Cal Poly needs more housing

Here's a rendering of the proposed student housing project at Cal Poly.
Here's a rendering of the proposed student housing project at Cal Poly. Courtesy photo

We strongly support the addition of more on-campus housing at Cal Poly. While we have some reservations about locating it at the Grand Avenue entrance, we believe it will work, provided Cal Poly continues efforts to curb binge drinking and other student behaviors that have affected neighborhoods near the university.

We see that, from the university’s perspective, the Grand Avenue site makes sense. It will cost less to build there than at other sites studied; it will allow first-year students to be housed in the same area of campus; and the location is close to existing dining facilities, classrooms and other services.

And frankly, the prime property in question is too valuable a resource to devote to a sprawling surface parking lot. (That said, we strongly urge Cal Poly to add a parking garage large enough to make up for the loss of surface parking.)

On the other hand, it’s understandable that neighbors oppose the project. They’re worried that existing problems with noise, traffic, littering, vandalism, unruly partying and other headaches will be even worse with the addition of the 1,430-freshman dorm in their vicinity. One neighbor pointed out that, because freshmen are too young to get into downtown bars, they wander residential neighborhoods in search of house parties.

We don’t, in any way, mean to push aside such concerns.

But in this age of instant messaging, all it takes is a quick text to alert students to a house party — no wandering necessary. Even if dorms were tucked away on a far corner of campus, that’s not going to prevent some students from finding their way to off-campus parties and disrupting a neighborhood’s peace and quiet.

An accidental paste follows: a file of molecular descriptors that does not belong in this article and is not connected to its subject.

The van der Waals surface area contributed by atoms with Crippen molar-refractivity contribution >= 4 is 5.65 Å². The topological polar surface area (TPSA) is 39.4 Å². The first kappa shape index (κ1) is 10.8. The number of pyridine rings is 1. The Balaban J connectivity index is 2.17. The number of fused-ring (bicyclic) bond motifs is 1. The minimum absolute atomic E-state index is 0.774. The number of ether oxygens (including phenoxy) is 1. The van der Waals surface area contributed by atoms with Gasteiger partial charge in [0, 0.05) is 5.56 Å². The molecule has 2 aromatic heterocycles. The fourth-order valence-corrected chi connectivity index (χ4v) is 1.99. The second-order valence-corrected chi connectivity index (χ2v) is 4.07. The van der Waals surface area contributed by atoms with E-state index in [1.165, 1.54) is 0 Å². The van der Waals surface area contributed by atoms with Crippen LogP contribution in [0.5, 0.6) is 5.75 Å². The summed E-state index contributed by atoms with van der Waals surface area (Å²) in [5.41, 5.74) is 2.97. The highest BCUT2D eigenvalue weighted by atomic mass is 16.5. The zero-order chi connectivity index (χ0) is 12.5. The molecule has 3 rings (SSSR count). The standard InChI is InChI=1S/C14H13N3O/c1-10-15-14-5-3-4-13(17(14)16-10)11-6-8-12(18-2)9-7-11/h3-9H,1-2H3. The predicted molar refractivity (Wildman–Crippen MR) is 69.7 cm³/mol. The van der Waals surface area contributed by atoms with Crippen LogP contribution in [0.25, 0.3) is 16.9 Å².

We believe, though, that the university can minimize those consequences.

Cal Poly’s job, as we see it, is three-fold:

No. 1: Continue efforts already underway to curb excessive drinking and other behaviors that have been such a thorn in the side of neighbors. That includes educating new students on expectations, as well as increasing monitoring and enforcement of rules.

To that end, the university has committed to hiring two additional campus security officers when the dorms are built. Beefing up campus security is all well and good, but we’d also like to see the university fund additional city police officers to patrol neighborhoods adjacent to campus.

No. 2: Do more to encourage students to stay on campus at night and on weekends. How about a movie theater? Late-night eateries? More concerts that appeal to young audiences? An on-campus pub for older students?

No. 3: Better long-term planning and communications. By their own admission, Cal Poly officials did a poor job of keeping city of San Luis Obispo and neighboring residents abreast of plans for anew dorm. Plans were presented as more or less a fait accompli, and though the university did agree to consider other locations for the dorms (beyond several it had considered earlier), that should have occurred on the front end, rather than the back end of planning.

Given that President Jeffrey Armstrong has repeatedly stressed a desire to increase enrollment — along with a stated preference to house students on campus — it’s obvious that the university is going to be adding even more housing.

We strongly urge that the university update its master plan to reflect where those dorms will be located. The city of San Luis Obispo, as well as neighboring residents, should be kept in the loop and given ample opportunities to express concerns and make suggestions.

While some town-gown conflicts are inevitable, we believe that the university could go a long way toward easing tensions by being as transparent as possible about its long-term plans for growth.